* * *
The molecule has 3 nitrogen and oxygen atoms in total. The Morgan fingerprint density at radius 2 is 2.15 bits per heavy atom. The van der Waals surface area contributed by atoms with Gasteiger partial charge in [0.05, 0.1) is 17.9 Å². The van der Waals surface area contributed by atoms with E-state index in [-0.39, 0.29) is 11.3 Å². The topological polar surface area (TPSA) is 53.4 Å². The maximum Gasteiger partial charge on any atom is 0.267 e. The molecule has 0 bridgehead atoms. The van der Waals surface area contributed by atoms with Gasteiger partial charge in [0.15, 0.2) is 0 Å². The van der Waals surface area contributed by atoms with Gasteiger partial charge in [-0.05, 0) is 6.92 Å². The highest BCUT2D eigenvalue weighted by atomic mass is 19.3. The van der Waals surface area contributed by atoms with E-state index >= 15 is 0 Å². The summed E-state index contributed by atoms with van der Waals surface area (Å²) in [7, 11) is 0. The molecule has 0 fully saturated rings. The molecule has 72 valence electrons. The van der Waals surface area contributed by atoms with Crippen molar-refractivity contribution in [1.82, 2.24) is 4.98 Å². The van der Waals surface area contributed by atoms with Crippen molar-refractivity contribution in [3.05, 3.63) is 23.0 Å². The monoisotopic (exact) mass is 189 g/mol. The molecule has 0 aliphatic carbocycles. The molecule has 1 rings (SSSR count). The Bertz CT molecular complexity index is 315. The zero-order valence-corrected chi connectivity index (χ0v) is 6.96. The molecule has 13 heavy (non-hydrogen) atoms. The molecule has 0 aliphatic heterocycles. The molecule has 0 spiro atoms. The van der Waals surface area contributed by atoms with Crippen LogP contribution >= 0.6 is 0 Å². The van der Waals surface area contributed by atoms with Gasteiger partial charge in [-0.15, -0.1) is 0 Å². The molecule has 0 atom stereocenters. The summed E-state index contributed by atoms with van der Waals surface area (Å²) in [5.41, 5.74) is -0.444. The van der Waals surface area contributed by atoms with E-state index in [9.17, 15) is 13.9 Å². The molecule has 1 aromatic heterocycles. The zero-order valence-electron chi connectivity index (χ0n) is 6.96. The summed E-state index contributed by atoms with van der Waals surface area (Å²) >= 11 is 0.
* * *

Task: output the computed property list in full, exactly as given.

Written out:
The molecule has 3 nitrogen and oxygen atoms in total. The Morgan fingerprint density at radius 2 is 2.15 bits per heavy atom. The van der Waals surface area contributed by atoms with Gasteiger partial charge in [0.05, 0.1) is 17.9 Å². The van der Waals surface area contributed by atoms with E-state index in [-0.39, 0.29) is 11.3 Å². The topological polar surface area (TPSA) is 53.4 Å². The maximum Gasteiger partial charge on any atom is 0.267 e. The molecule has 0 bridgehead atoms. The van der Waals surface area contributed by atoms with Gasteiger partial charge in [0.15, 0.2) is 0 Å². The van der Waals surface area contributed by atoms with Gasteiger partial charge in [-0.05, 0) is 6.92 Å². The highest BCUT2D eigenvalue weighted by atomic mass is 19.3. The van der Waals surface area contributed by atoms with E-state index >= 15 is 0 Å². The summed E-state index contributed by atoms with van der Waals surface area (Å²) in [7, 11) is 0. The molecule has 0 fully saturated rings. The molecule has 72 valence electrons. The van der Waals surface area contributed by atoms with Crippen molar-refractivity contribution in [1.82, 2.24) is 4.98 Å². The van der Waals surface area contributed by atoms with Crippen molar-refractivity contribution in [3.05, 3.63) is 23.0 Å². The monoisotopic (exact) mass is 189 g/mol. The molecule has 0 aliphatic carbocycles. The molecule has 1 rings (SSSR count). The Bertz CT molecular complexity index is 315. The zero-order valence-corrected chi connectivity index (χ0v) is 6.96. The molecule has 13 heavy (non-hydrogen) atoms. The molecule has 0 aliphatic heterocycles. The molecule has 0 spiro atoms. The van der Waals surface area contributed by atoms with Crippen LogP contribution >= 0.6 is 0 Å². The van der Waals surface area contributed by atoms with Gasteiger partial charge in [-0.15, -0.1) is 0 Å². The molecule has 0 atom stereocenters. The summed E-state index contributed by atoms with van der Waals surface area (Å²) in [5.41, 5.74) is -0.444. The van der Waals surface area contributed by atoms with E-state index in [9.17, 15) is 13.9 Å². The molecule has 1 aromatic heterocycles. The zero-order valence-electron chi connectivity index (χ0n) is 6.96. The summed E-state index contributed by atoms with van der Waals surface area (Å²) >= 11 is 0.